“Faith,” as a topic has always been a terrible teaser to me. Faith is the substance of what I believe, and yet, it is a Mystery of Faith; one has eluded me at the same time I find myself moving towards some semblance of knowledge. I know that it is a gift from God’s own energy (grace) but one which commands my respect and appreciation that it comes from God and not me. St. Benedict’s twelve steps towards humility begin with the “fear of the Lord,” as a baseline. This is God stuff we are discussing, and human reasoning and meaning do not apply. When talking about Faith, it is God’s language and meaning that are important. The problem is human nature does not comprehend God’s true language (pure energy, pure love, pure knowledge, and pure service) because we have no way to translate the nature of God with human reasoning nor our ability to choose. What sounds like a complete conundrum actually worked out because God realized our limitation and sent His only Son to be one of us, like us in all things but sin. This is the Christ Principle that is, not only human to teach us how we can authentically make sense out of what essentially is beyond our human nature to receive or make sense, but is also the revealed Second Person of the Blessed Trinity, our interpreter, our mediator, our rabboni, our Master, our high priest, our king of kings, our Lord and Savior, and our Messiah. He is all of that not because of any human power or knowledge, but because, as God, Christ lived to teach us to be adopted sons and daughters of the Father and to begin to claim our inheritance in Heaven while we live on earth. We do that only with, through, and in Christ Jesus, the Christ Principle, each day seeking God where we are and as we are. The sign of contradiction, the cross, death, emptying his humanity to form a perfect sacrifice to the Father, fulfilling the Abrahamic covenant, is part of the Divine Equation to unlock some of these mysteries of Faith. Not that we will comprehend them as God is, but rather to live them with the sum of who each of us has become. Dr. Billy Graham hit upon this concept when he talks about giving your life totally to Christ and Christ alone. Individual salvation is the core of why Christ came to save us. Part of the mystery is that we do so in the communion of the Body of Christ. I am the head, says Christ, you are the body, the living body during your seventy or eighty years on earth. The Church Universal is a collegium or gathering of all those who wish to have in them the mind of Christ Jesus (Philippians 2:5) and “do what He tells us.” How a perfectly holy and without sin Jesus would leave humans the keys of the kingdom of heaven is a stunning mystery of how much God loved each person, believer or not. When he ascended to the Father to complete the human hero myth, he did not leave us orphans (John 17) but gave us Himself in the Eucharist to be present body and blood, soul and divinity to you me just as he was to Peter and John. Without Faith from God, none of this makes any sense, a sign of contradiction and stumbling block to the Jews and folly for the intelligence. In Baptism, which takes away the sin of Adam, we gain so much grace to have the potential to actually walk through the minefields of whatever life is being us and come out the other side bruised but not broken. The Devil is a real spirit (not human) whose choice is to confuse each of us in each age with the effects of Original Sin, with pride, envy, jealousy, vanity, deceit, lust, and choosing false gods. The gift of Faith enables those who are faithful and humble of heart to see Jesus in the ordinary events of life and transform life into what becomes their heaven on earth. Even if you have cancer, which I have had, and cardiac arrest, which I also survived, I try to increase Christ in me (capacitas dei) to choose to love God with my whole heart, my whole mind, and my whole soul. (Deuteronomy 6:5 and Matthew 22:36) Satan is there, as he was in the desert with Christ, to tempt me to choose another path, worship another god (mainly myself) and substitute hatred for love. Faith is not my choice to accept Jesus as Lord and Messiah but rather God’s choice to accept me, a sinful and one who walks a crooked mile, to be His adopted son (or daughter) and be happy forever as the ultimate evolution of humankind.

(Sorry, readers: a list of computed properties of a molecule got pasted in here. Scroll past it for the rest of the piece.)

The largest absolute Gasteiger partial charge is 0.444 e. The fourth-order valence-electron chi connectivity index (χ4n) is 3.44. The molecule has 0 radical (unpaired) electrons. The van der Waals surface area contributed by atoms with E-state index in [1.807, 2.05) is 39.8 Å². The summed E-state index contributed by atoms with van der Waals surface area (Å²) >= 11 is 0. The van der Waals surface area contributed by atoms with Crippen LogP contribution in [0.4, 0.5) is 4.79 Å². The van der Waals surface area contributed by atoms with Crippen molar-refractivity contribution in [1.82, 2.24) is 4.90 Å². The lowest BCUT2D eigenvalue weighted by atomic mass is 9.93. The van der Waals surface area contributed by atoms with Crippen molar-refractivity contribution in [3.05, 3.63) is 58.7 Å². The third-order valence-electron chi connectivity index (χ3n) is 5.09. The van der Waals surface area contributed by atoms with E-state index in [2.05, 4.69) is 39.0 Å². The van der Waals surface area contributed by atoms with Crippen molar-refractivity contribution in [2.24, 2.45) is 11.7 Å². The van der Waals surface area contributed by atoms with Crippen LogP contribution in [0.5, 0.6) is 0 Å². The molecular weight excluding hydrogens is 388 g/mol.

The Devil goes about seeking whom he may devour. You don’t mess with the Devil. The subject of losing the Faith comes up a lot when I hear other speak of anyone who falls away from the Church Universal. Each of us has reason for a reason, and that is to choose whatever we reasoned as being good for us. The fact that we can choose this or that doesn’t mean we are intrinsically evil. It does mean that not everything we choose is good for us just because we might think it is. We all live in a condition called Original Sin, where we are like a piece of iron lying exposed to the air and time. We will rust if we don’t do something to keep our integrity. We will decay if we don’t do something to keep that part of us (our spirit) alive. More than our body will die without the nourishment of Faith by belief, our spirit languishes.


  1. Lose your need to pray. This happens because I don’t love anymore. I don’t care. I don’t take the time to do what in inconvenient to keep love growing. Like a campfire that has no additional wood, I slowly burn out. I don’t even realize what I have done, other than I don’t care about God, our the Church, or dying to self to grow in capacity of Christ within me. None of this makes sense. Life goes on without God and I don’t even know the difference. Prayer is being in the presence of the one you love. If you don’t care, you don’t want to pray, no matter what you have done in the past. Prayer is taking time to talk to the one you love and receive love in return. In the case of Christ, the love you receive is not only human but is God’s love. Only Christ, our brother, can translate human into divine so that we can even approach God with glory, praise, and honor. If love dries up in marriage, what you have is a relationship that is legally married but mentally and spiritually divorced. (I wrote a book on this topic)